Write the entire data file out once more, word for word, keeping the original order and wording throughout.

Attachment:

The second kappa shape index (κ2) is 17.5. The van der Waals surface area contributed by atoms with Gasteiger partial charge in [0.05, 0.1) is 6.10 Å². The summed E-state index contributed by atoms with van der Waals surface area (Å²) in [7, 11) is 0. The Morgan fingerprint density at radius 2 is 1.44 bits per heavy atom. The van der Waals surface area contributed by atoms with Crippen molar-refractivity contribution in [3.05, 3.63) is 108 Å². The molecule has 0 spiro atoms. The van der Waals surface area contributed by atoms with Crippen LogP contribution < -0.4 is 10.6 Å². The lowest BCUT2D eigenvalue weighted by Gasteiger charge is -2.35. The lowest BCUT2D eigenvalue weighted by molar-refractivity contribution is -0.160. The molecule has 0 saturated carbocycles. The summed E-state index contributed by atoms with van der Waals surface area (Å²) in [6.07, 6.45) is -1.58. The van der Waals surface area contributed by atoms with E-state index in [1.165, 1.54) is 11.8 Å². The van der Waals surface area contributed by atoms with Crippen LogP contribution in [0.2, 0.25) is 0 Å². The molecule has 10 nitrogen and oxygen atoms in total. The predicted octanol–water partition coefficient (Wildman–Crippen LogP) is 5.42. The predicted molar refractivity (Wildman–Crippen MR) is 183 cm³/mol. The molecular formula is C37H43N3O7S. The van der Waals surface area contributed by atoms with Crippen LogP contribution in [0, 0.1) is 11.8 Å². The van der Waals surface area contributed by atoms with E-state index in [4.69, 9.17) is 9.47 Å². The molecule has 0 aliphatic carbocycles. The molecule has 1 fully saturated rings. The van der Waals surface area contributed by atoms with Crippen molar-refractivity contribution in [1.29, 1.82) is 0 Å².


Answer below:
The second kappa shape index (κ2) is 17.5. The van der Waals surface area contributed by atoms with Gasteiger partial charge in [0.05, 0.1) is 6.10 Å². The summed E-state index contributed by atoms with van der Waals surface area (Å²) in [7, 11) is 0. The Morgan fingerprint density at radius 2 is 1.44 bits per heavy atom. The van der Waals surface area contributed by atoms with Crippen molar-refractivity contribution in [3.05, 3.63) is 108 Å². The molecule has 0 spiro atoms. The van der Waals surface area contributed by atoms with Crippen LogP contribution < -0.4 is 10.6 Å². The lowest BCUT2D eigenvalue weighted by Gasteiger charge is -2.35. The lowest BCUT2D eigenvalue weighted by molar-refractivity contribution is -0.160. The molecule has 0 saturated carbocycles. The summed E-state index contributed by atoms with van der Waals surface area (Å²) in [6.07, 6.45) is -1.58. The van der Waals surface area contributed by atoms with E-state index in [1.165, 1.54) is 11.8 Å². The van der Waals surface area contributed by atoms with Crippen LogP contribution in [0.2, 0.25) is 0 Å². The molecule has 10 nitrogen and oxygen atoms in total. The predicted octanol–water partition coefficient (Wildman–Crippen LogP) is 5.42. The predicted molar refractivity (Wildman–Crippen MR) is 183 cm³/mol. The molecular formula is C37H43N3O7S. The van der Waals surface area contributed by atoms with Crippen LogP contribution in [0, 0.1) is 11.8 Å². The van der Waals surface area contributed by atoms with E-state index in [4.69, 9.17) is 9.47 Å². The molecule has 0 aliphatic carbocycles. The molecule has 1 fully saturated rings. The van der Waals surface area contributed by atoms with Crippen molar-refractivity contribution in [1.29, 1.82) is 0 Å².